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The King's Evil (Christopher Redmayne) Paperback – August 9, 2010
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About the Author
- Publisher : Allison & Busby; Reprint edition (August 9, 2010)
- Language : English
- Paperback : 378 pages
- ISBN-10 : 0749008970
- ISBN-13 : 978-0749008970
- Item Weight : 9.1 ounces
- Dimensions : 5 x 1 x 7.7 inches
- Best Sellers Rank: #1,055,765 in Books (See Top 100 in Books)
- Customer Reviews:
Top reviews from the United States
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Set in 1666 London, the book opens with the Great Fire that destroyed much of London. Our leads in this story, Architect Christopher Redmayne and Constable Jonathan Bale, are two very different, yet very likable men. They are brought together unexpectedly by the murder of Sir Ambrose Northcott and team up to try and figure out who killed him and why. Christopher has designed a house for Sir Northcott, and Jonathan is the Constable for the area he was murdered in. While the two get off to a rocky start (both personally and in their investigation), they start to see they work well together as a team. Using vastly different sources, they are able to get enough information to piece together the mystery at a satisfying pace.
As for the mystery itself, I was pretty satisfied with the ending. I thought the beginning of the book had a great pace, and right after the murder things were moving right along, but then towards the end I felt like I was being left out a bit. In the last chapter Christopher puts everything together, but he doesn't explain himself. The big reveal scene was slightly confusing to me as I wasn't sure who was who (I won't go into it since I don't want to give anything away). Overall though, aside from feeling a little rushed at the end, I really enjoyed this book. I'll definitely be reading the second book in this series, and look forward to exploring some of Mr. Marston's other novels.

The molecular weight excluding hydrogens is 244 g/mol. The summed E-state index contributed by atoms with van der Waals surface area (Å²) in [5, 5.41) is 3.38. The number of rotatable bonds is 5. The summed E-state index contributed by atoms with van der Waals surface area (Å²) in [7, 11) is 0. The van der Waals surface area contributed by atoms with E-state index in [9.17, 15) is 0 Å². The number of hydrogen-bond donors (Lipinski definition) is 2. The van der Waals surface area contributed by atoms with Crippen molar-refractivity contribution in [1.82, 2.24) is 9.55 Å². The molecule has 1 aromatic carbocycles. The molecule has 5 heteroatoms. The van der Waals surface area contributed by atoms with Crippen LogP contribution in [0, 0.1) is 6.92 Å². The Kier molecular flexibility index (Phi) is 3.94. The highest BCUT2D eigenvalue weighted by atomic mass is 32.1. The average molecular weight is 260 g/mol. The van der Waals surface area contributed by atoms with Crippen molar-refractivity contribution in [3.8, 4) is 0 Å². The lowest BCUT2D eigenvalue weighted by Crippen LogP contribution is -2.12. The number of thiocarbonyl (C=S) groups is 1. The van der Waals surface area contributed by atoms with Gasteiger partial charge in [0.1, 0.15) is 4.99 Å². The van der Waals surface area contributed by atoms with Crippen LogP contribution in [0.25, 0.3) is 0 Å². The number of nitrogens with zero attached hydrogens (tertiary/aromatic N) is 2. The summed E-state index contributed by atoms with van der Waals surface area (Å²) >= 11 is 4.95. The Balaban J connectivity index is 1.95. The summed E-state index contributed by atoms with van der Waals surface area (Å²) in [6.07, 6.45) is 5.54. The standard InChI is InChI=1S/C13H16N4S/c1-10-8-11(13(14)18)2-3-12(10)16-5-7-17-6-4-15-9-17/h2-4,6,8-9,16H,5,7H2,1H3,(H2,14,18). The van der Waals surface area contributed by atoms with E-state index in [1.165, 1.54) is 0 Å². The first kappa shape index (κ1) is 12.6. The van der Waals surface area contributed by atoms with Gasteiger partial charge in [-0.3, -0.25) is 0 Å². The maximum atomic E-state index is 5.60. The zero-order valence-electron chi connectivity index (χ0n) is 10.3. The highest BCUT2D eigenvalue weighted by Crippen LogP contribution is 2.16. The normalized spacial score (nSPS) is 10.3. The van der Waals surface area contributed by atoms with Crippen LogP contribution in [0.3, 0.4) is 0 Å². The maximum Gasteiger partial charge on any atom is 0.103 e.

As it happens the two main characters,Christopher Redmayne and Constable Bale, play off each other quiet well. A little history is thrown in with a murder mystery for good measure. The inclusion of Redmaynes brother as a slight comic relief was a plus. I look forward to reading the second in the series.
Top reviews from other countries
But it's the writing that doesn't work for me. It's hard to put a finger on but.... it's laboured and flat, lacking economy and style. Where 'the feline reposed on the floor-covering' might be interesting, Mr Marston would definitely choose 'the cat sat on the mat'. It didn't keep me interested. At various points, the story stretches credibility. For example, it's not clear why the daughter of Littlejohn, the builder, becomes infatuated with Christopher Redmayne. Henry Redmayne is something of a caricature. Would a young upper-class lady such as Penelope really in the 1660s move independently, alone and unchaperoned around Kent and London? And the direct involvement of King Charles near the end just doesn't ring true.
In summary, a passable story, but it didn't feel very consequential. I won't be reading any more of these.